“But surely you can’t find proof of a crime until you start investigating it – which would be to question him and search the boat. That would rule out whether she just fell off the boat or whether a crime was committed.
“It’s a vicious circle. How do we get any answers?”
Although they have been unable to question him, police investigating the case have described Bane as a “person of interest” in Sarm’s disappearance, and are treating the case as a missing person investigation.
Sarm, who lived in Southampton, worked alongside Kate for the now-defunct airline Flybe, along with a number of other close pals, including Vicki Mogridge-Percy.
Vicki runs a Facebook page set up to find the former air hostess. Admitting she shares Kate’s concerns about Bane, she claims he failed Sarm by not calling the coastguard for nine hours.
Vicki said: “We’ve trodden a fine line, but it’s got us nowhere – so we’re less bothered now about being slightly tactful. We need him to be interviewed and to shed light on what happened that night and why it took him so long to call the coastguard.
“If someone goes missing on a boat, you call the coastguard. He’s the captain. He should be answering questions.” She added: “Sarm is not a missing person, she’s not just gone off.
“She wouldn’t have disappeared, she would not have gone for a swim – she’s not stupid. She’s a strong swimmer and she’s savvy. All of her stuff was there… if she was going to go she’d have taken her phone and money.
“If police change the status it can be investigated properly and then the Foreign Office can get involved more.”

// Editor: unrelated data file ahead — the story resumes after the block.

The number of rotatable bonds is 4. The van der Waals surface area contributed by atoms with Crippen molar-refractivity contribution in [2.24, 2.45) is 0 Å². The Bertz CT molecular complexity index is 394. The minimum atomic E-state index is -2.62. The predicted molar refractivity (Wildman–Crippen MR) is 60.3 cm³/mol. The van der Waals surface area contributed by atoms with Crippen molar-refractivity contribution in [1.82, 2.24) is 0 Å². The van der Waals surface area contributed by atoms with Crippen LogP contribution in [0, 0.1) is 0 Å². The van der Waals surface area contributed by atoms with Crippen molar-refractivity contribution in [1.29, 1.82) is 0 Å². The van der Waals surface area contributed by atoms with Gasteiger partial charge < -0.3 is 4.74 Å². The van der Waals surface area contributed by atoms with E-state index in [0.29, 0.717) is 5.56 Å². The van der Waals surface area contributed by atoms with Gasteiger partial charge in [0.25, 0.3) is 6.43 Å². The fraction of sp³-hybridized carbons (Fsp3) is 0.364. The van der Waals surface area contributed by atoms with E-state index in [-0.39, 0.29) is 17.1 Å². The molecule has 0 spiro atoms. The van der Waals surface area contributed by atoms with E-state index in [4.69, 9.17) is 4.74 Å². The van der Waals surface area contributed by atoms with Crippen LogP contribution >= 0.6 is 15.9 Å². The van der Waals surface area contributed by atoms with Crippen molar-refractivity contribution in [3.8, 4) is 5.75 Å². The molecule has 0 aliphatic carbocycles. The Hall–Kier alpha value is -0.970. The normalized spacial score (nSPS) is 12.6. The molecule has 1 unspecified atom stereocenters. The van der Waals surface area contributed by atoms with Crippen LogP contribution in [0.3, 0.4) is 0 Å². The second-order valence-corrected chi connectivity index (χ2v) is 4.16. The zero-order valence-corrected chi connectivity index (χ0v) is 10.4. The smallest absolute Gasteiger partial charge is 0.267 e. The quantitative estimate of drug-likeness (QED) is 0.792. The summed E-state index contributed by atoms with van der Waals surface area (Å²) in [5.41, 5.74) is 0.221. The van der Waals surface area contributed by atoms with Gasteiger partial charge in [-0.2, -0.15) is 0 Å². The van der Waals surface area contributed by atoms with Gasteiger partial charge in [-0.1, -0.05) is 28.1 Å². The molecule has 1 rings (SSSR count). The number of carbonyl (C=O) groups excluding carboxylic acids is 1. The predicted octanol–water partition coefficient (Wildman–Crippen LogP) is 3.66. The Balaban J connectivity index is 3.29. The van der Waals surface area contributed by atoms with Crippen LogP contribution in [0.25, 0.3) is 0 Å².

In a heartbreaking admission, Vicki added: “We don’t believe Sarm is alive, sadly. I would love it if she suddenly just walked back into our lives.
“But in my mind the only way to treat it is what it looks like.”
She also expressed concern over the police handling of the case.
She said: “I feel like the authorities on the island let Sarm down. We’ve been waiting for a big media campaign from the police out there, which they said they were going to do, but it’s not happened, which has been frustrating. They also missed a couple of Zoom calls with her parents, which is unacceptable, but have had some since.
“But our feeling is that, as this goes on, the case is just going to be filed and they’re going to basically give up.”
Sarm’s parents Peter and Brenda, both now retired, travelled this week to the US Virgin Islands to meet with island officials – including the Commissioner of Police Ray Martinez, Governor Albert Bryan Jr and US Coast Guard Lt Cmdr Jan League.
Virgin Islands Police Department were last night unavailable for comment, but spokesman Glen Dratte earlier confirmed they were set to meet with the Heslop family. In April, the force said detectives had been unable to confirm if Sarm was on board the yacht, as reported by Bane on March 8 last year.
Bane, the last person known to have seen her, has declined detectives’ requests for an interview, they said.
In November, the Sunday Mirror tracked Bane down to the Caribbean isle of Grenada, where he was spotted speaking with female passers-by – and meticulously cleaning his yacht.
He has since left the out-of-the-way Le Phare Bleu marina but is thought to be docked in Barbados.
The US Virgin Islands police department has said he is free to go wherever he wants.